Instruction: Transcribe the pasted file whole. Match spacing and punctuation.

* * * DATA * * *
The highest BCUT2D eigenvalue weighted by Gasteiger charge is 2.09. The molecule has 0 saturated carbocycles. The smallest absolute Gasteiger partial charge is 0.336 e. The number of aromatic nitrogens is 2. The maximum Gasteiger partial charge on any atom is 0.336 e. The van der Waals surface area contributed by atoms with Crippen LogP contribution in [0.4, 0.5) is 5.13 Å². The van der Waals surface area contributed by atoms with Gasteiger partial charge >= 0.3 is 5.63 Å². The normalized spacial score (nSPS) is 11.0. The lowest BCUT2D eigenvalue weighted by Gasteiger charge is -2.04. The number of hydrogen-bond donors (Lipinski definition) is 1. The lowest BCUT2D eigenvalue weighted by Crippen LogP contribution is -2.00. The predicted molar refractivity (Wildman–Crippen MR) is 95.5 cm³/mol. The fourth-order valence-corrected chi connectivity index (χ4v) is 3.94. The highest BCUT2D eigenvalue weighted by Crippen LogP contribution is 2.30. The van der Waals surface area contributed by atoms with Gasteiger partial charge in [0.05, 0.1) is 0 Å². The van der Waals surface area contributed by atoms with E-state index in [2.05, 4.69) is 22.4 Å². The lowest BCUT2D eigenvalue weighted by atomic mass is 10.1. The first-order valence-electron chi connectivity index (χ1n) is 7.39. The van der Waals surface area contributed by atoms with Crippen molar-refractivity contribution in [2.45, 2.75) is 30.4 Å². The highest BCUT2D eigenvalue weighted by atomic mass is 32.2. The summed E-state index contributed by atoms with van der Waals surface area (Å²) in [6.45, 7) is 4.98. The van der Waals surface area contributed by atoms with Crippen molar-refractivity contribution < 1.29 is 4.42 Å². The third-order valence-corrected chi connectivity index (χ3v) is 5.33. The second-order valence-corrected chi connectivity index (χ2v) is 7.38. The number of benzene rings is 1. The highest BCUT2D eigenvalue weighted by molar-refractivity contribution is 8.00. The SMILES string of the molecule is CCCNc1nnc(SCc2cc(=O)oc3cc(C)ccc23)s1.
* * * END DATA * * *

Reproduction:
The highest BCUT2D eigenvalue weighted by Gasteiger charge is 2.09. The molecule has 0 saturated carbocycles. The smallest absolute Gasteiger partial charge is 0.336 e. The number of aromatic nitrogens is 2. The maximum Gasteiger partial charge on any atom is 0.336 e. The van der Waals surface area contributed by atoms with Crippen LogP contribution in [0.4, 0.5) is 5.13 Å². The van der Waals surface area contributed by atoms with Gasteiger partial charge >= 0.3 is 5.63 Å². The normalized spacial score (nSPS) is 11.0. The lowest BCUT2D eigenvalue weighted by Gasteiger charge is -2.04. The number of hydrogen-bond donors (Lipinski definition) is 1. The lowest BCUT2D eigenvalue weighted by Crippen LogP contribution is -2.00. The predicted molar refractivity (Wildman–Crippen MR) is 95.5 cm³/mol. The fourth-order valence-corrected chi connectivity index (χ4v) is 3.94. The highest BCUT2D eigenvalue weighted by Crippen LogP contribution is 2.30. The van der Waals surface area contributed by atoms with Gasteiger partial charge in [0.05, 0.1) is 0 Å². The van der Waals surface area contributed by atoms with E-state index in [2.05, 4.69) is 22.4 Å². The lowest BCUT2D eigenvalue weighted by atomic mass is 10.1. The first-order valence-electron chi connectivity index (χ1n) is 7.39. The van der Waals surface area contributed by atoms with Crippen molar-refractivity contribution in [2.45, 2.75) is 30.4 Å². The highest BCUT2D eigenvalue weighted by atomic mass is 32.2. The summed E-state index contributed by atoms with van der Waals surface area (Å²) in [6.45, 7) is 4.98. The van der Waals surface area contributed by atoms with Crippen molar-refractivity contribution < 1.29 is 4.42 Å². The third-order valence-corrected chi connectivity index (χ3v) is 5.33. The second-order valence-corrected chi connectivity index (χ2v) is 7.38. The number of benzene rings is 1. The highest BCUT2D eigenvalue weighted by molar-refractivity contribution is 8.00. The SMILES string of the molecule is CCCNc1nnc(SCc2cc(=O)oc3cc(C)ccc23)s1.